Freelancing can be wonderful: All that freedom! But with that freedom comes a lot of risk, too. If there’s no work, there are no paychecks. So, how do you avoid your income drying up? Read on…
Today’s question comes from Aline H. who asks, “I freelance part-time now (in addition to my full-time job) and I want to move into freelancing full-time. But I’m scared to do it if the work isn’t always going to be there. How can I make sure I always have money coming in?”
A lot of people will tell you that the key to freelancing is confidence—but good luck feeling confident when there’s no money coming in. In fact, good luck feeling anything but flat out panicked. Unfortunately, “panic” is not a trait that’s going to encourage people to hire you.
The thing it, dry spells almost never just show up out of nowhere. Unless your city’s hit by a comet, it’s just never going to be the case that your schedule is chock full one day, and completely barren the next.
Instead, the work just slowly peters out. You wrap up work with one client, and then a few days later you wrap up work with another client, and so on until there’s nothing left.
A dry spell isn’t an instant occurrence, just as prospecting for work isn’t a momentary thing. A dry spell happens over time, and filling your schedule happens over time.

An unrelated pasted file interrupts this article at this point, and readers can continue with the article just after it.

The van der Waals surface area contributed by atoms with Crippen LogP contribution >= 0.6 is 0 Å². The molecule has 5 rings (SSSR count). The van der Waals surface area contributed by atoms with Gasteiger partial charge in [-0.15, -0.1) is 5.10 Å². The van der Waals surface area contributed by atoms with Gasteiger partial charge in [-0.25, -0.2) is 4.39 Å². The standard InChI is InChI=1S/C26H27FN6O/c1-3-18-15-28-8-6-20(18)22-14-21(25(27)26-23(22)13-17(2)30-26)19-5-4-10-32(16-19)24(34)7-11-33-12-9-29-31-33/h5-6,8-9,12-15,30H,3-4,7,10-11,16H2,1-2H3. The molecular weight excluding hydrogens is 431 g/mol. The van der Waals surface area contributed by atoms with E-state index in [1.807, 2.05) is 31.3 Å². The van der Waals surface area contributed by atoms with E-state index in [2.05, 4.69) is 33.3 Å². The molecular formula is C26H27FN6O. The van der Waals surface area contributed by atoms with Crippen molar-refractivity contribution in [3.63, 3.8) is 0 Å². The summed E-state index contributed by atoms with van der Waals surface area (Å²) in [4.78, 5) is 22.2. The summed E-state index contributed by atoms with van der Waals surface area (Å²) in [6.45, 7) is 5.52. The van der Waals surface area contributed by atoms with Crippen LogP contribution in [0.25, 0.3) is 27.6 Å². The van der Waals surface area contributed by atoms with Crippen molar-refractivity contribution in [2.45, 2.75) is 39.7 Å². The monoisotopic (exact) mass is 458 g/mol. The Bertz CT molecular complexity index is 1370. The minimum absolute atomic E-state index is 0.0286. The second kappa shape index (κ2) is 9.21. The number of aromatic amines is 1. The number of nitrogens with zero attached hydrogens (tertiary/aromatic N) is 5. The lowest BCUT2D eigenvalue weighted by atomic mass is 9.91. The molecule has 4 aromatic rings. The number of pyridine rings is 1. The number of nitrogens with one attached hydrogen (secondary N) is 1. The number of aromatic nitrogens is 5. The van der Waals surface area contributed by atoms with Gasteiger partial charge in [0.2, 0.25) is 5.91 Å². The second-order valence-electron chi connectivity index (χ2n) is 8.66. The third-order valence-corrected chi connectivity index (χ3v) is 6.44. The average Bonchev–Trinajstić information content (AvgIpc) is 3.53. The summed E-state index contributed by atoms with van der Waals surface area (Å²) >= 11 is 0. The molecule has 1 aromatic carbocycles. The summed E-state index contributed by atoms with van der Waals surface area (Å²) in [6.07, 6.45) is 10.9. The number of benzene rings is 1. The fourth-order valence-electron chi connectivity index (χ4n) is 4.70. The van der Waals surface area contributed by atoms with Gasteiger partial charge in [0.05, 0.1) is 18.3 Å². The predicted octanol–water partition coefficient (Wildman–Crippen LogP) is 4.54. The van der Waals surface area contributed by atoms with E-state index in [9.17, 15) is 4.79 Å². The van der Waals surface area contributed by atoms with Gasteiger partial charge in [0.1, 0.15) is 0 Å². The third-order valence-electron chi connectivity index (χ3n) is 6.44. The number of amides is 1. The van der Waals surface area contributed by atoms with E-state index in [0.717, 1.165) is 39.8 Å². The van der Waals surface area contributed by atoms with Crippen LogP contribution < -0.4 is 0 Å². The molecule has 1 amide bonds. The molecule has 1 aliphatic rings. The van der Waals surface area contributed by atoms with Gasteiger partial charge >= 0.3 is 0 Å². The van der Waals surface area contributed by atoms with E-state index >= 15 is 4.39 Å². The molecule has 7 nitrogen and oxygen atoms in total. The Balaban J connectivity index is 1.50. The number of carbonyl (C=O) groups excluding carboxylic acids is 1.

And the reason dry spells happen is because, at some point, you eased off the job prospecting accelerator. Maybe you’re busy with work and don’t think you need to prospect for a while. Whatever the reason, a gap in job prospecting always translates to a gap in work a few weeks or months down the line.
Got that? Lack of job prospecting=a dry spell. It won’t be instant, but it will happen.
But since that’s the problem, it also contains the solution. You prevent a work dry spell by continually and consistently prospecting for work.
Even when you’re busy, you need to be getting your name out there. Talk to recruiters, attend network events, send sales letters, apply for jobs. Do all of it. It’s so easy to let yourself bask in the glow of a robust workload and forget to do the very things that keep your workload robust.
Until you get to the point when you have recruiters calling you every week about work and/or colleagues calling you with offers of open positions or available projects, you can’t stop prospecting. (And, even then, you don’t want to stop completely.)
You can’t prevent a dry spell while you’re already in it. Keep prospecting to keep making sure the work comes in. That’s the secret to success.
Your turn! Have you ever had a work dry spell? How did you get out of it? Let us know in the comments below.